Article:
Under a fixed book price (FBP) system, books can generally be distributed to the final consumer only in consideration for a price as it was fixed by the publisher in cooperation with booksellers. Fixed book price regimes have existed for more than 150 years. Most countries with a significant book industry have, at one time or other, introduced a law or agreement to fix the price at which books are sold to the public.
In many countries, fixed book price systems are established and governed by law (e.g. Germany, France). In other countries, booksellers and publishers can contractually agree on the terms under which books are to be sold in some form of trade agreement.
Supporters of FBP believe that books, as objects of culture, deserve to be treated differently from other tradable commodities. They hold that FBP creates a level playing field for retailers, allowing small booksellers to survive despite the existence of giant stores, and that FBP allows readers to access a greater diversity of books. They also mention that fixed book prices allows for cross-subsidization, where publishing houses use the profits generated by bestsellers to subsidize more ‘risky’ ventures.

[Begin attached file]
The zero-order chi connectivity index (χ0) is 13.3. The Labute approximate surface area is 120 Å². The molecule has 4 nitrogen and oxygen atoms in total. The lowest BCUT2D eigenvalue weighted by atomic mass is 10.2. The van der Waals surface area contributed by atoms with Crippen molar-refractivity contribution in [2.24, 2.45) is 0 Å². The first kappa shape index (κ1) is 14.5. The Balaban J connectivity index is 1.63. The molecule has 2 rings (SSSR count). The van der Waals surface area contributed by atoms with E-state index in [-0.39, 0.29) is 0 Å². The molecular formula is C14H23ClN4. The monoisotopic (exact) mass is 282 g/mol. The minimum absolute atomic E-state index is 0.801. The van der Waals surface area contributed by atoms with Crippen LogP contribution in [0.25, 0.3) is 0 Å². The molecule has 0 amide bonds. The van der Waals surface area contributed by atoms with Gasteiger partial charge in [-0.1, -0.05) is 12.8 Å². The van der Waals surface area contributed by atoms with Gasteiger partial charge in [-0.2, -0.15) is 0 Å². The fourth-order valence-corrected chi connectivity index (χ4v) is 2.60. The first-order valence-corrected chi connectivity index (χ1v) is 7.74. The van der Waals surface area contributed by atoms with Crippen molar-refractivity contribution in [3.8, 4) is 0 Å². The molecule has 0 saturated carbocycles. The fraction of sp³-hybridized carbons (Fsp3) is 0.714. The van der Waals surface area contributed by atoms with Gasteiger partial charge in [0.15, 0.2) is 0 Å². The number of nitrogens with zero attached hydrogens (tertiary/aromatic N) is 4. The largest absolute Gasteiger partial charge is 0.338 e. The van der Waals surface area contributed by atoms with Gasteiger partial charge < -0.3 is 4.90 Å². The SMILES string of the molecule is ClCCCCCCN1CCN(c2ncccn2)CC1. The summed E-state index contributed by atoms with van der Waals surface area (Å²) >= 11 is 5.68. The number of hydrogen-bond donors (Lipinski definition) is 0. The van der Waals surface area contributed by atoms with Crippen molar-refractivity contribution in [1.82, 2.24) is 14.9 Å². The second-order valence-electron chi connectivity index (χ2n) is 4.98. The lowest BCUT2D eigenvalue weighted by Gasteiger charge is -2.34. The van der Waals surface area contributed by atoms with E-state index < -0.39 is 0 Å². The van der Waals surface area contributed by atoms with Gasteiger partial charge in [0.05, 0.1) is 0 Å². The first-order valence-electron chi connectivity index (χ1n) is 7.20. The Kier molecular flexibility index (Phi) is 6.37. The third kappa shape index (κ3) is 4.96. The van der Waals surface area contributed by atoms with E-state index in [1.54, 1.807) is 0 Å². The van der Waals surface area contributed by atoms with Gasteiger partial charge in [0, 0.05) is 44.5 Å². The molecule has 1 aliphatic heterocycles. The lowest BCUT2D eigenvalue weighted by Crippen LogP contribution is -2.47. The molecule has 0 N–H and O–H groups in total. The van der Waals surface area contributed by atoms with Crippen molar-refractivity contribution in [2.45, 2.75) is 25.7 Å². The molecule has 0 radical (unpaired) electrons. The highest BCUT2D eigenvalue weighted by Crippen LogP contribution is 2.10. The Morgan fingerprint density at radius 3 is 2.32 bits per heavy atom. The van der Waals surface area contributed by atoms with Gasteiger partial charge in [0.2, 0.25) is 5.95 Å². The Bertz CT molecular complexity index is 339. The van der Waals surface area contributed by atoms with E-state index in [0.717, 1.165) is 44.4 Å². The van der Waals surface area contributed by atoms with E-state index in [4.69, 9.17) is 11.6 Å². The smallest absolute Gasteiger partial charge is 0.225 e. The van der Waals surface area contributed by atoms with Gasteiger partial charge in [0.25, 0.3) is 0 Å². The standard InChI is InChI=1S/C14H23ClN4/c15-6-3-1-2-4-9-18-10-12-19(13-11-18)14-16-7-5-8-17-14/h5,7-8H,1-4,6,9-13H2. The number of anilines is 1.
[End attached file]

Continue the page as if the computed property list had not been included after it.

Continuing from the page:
Opponents of FBP say that industry functions best when it operates under free market conditions,m and that FBP artificially increases the prices people pay for books. They say retailers should be able to freely determine the prices for their products, based on real demand. They don’t agree that readers with specialist interests are less able to find titles in countries without FBP, or that publishers in countries with FBP take more business risks. FBP opponents believe governments can better support the book industry by policies which support literacy and the development of creative industries.
IPA neither advocates for or against fixed book price.